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EDHE 6510: History of Higher Education in the United States

Useful library information for EDHE 6510, History of Higher Education in the United States, Dr. Jones

Required Readings for EDHE 6510

Rousmaniere, K. (2003). Historical research. In deMarrais, K., & Lapan, S. D. (Eds.), Foundations for research: Methods of inquiry in education and the social sciences (pp. 47-66). Routledge. (Canvas)
Bronson, W. C. (1783). A college’s laws and code of conduct. In Bronson, W. C., The history of Brown University, 1764-1914, (pp. 508-519). Providence, RI: Brown University. (Course Reserves)
Thelin Chapter 1, “Colleges in the colonial era”

Wright, B. (1988) “For the children of the infidels”?: American Indian education in the colonial colleges. American Indian Culture and Research Journal, 12(3), 1-14. (Course Reserves)

Thelin Chapter 2, “Creating the ‘American way’ in higher education college building, 1785 to 1860” 
W Wilder, C. S. (2014). Ebony and ivy: Enslaved people on Campus. In Wilder, C. S., Ebony and ivy: Race, slavery, and the troubled history of America's universities (pp. 113-146). Bloomsbury Publishing USA. (Course Reserves)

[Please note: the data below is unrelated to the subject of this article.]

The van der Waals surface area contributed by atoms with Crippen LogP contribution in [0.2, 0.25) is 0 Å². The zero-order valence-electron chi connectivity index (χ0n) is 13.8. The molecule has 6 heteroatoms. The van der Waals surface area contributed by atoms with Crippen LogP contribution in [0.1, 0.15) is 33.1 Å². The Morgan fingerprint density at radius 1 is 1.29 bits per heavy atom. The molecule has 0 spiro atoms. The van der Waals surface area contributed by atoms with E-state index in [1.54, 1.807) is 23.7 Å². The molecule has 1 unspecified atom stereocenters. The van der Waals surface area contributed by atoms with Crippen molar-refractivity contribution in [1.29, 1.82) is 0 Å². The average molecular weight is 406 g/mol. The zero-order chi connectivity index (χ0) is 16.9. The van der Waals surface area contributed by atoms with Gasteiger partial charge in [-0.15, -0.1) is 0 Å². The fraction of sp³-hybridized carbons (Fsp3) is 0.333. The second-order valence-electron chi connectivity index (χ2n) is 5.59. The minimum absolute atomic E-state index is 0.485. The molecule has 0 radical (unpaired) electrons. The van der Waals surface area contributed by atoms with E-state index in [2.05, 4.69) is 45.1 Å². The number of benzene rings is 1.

Yale Report of 1828 (Retrieved at

Washington - Industrial Education for the Negro
DuBois - The Talented Tenth
Giles, M. S. (2006). Howard Thurman: The Making of a Morehouse Man, 1919-1923. Educational Foundations, 20, 105-122.

Roebuck, J. B., & Murty, K. S. (1993). The history of black higher education in the United States. In Roebuck, J. B., & Murty, K. S., Historically Black colleges and universities: Their place in American higher education (p. 21-52). Praeger Publishers. (Course Reserves)
Thelin Chapter 3, “Diversity and adversity: Resilience in American higher education, 1860 to 1890”

Gordon, L. D. (1997). From seminary to university: An overview of women’s higher education, 1870-1920. In Gordon, L. D., Gender and higher education in the progressive era, (p. 473-498). Yale University Press. (Course Reserves)

Palmieri, P. A. (2007). From Republican Motherhood to Race Suicide: Arguments on the Higher Education. The history of higher education, 173-182.

Eisenmann, L. (2002). Educating the female citizen in a post-war world: Competing ideologies for American women, 1945-1965. Educational Review, 54(2), 133-141.

Thelin Chapter 5, “Alma mater: America goes to college, 1890-1920”